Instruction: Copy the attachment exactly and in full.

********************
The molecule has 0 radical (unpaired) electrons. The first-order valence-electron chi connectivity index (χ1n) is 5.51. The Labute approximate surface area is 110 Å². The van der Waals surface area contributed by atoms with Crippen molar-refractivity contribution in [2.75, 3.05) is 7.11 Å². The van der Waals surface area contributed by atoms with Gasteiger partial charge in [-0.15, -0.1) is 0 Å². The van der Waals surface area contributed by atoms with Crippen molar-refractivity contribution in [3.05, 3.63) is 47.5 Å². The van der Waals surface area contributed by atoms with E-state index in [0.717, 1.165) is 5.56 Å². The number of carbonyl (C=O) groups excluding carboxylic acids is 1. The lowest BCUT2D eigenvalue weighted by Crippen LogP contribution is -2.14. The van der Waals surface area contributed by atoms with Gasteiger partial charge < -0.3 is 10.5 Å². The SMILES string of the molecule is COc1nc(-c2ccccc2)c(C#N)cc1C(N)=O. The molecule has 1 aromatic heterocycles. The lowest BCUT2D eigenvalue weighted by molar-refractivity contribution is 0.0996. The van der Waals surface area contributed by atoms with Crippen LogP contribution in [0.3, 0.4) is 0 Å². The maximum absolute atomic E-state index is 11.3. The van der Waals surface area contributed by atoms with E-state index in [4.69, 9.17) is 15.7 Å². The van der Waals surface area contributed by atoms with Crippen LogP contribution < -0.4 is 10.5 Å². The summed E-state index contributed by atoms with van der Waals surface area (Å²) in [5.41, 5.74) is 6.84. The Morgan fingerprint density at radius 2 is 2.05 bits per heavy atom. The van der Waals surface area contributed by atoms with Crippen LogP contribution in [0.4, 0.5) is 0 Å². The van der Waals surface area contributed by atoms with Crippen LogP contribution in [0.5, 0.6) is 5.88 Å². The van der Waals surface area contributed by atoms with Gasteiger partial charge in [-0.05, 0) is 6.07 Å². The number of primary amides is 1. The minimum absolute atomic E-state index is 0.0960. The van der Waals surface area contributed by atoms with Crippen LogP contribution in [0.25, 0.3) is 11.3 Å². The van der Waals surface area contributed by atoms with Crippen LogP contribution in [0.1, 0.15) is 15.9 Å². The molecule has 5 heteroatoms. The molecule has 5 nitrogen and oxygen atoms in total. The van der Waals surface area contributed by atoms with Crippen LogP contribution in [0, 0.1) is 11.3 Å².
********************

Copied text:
The molecule has 0 radical (unpaired) electrons. The first-order valence-electron chi connectivity index (χ1n) is 5.51. The Labute approximate surface area is 110 Å². The van der Waals surface area contributed by atoms with Crippen molar-refractivity contribution in [2.75, 3.05) is 7.11 Å². The van der Waals surface area contributed by atoms with Gasteiger partial charge in [-0.15, -0.1) is 0 Å². The van der Waals surface area contributed by atoms with Crippen molar-refractivity contribution in [3.05, 3.63) is 47.5 Å². The van der Waals surface area contributed by atoms with E-state index in [0.717, 1.165) is 5.56 Å². The number of carbonyl (C=O) groups excluding carboxylic acids is 1. The lowest BCUT2D eigenvalue weighted by Crippen LogP contribution is -2.14. The van der Waals surface area contributed by atoms with Gasteiger partial charge < -0.3 is 10.5 Å². The SMILES string of the molecule is COc1nc(-c2ccccc2)c(C#N)cc1C(N)=O. The molecule has 1 aromatic heterocycles. The lowest BCUT2D eigenvalue weighted by molar-refractivity contribution is 0.0996. The van der Waals surface area contributed by atoms with Crippen LogP contribution in [0.3, 0.4) is 0 Å². The maximum absolute atomic E-state index is 11.3. The van der Waals surface area contributed by atoms with E-state index in [4.69, 9.17) is 15.7 Å². The van der Waals surface area contributed by atoms with Crippen LogP contribution < -0.4 is 10.5 Å². The summed E-state index contributed by atoms with van der Waals surface area (Å²) in [5.41, 5.74) is 6.84. The Morgan fingerprint density at radius 2 is 2.05 bits per heavy atom. The van der Waals surface area contributed by atoms with Crippen LogP contribution in [0.4, 0.5) is 0 Å². The van der Waals surface area contributed by atoms with Crippen LogP contribution in [0.5, 0.6) is 5.88 Å². The van der Waals surface area contributed by atoms with Gasteiger partial charge in [-0.05, 0) is 6.07 Å². The number of primary amides is 1. The minimum absolute atomic E-state index is 0.0960. The van der Waals surface area contributed by atoms with Crippen LogP contribution in [0.25, 0.3) is 11.3 Å². The van der Waals surface area contributed by atoms with Crippen LogP contribution in [0.1, 0.15) is 15.9 Å². The molecule has 5 heteroatoms. The molecule has 5 nitrogen and oxygen atoms in total. The van der Waals surface area contributed by atoms with Crippen LogP contribution in [0, 0.1) is 11.3 Å².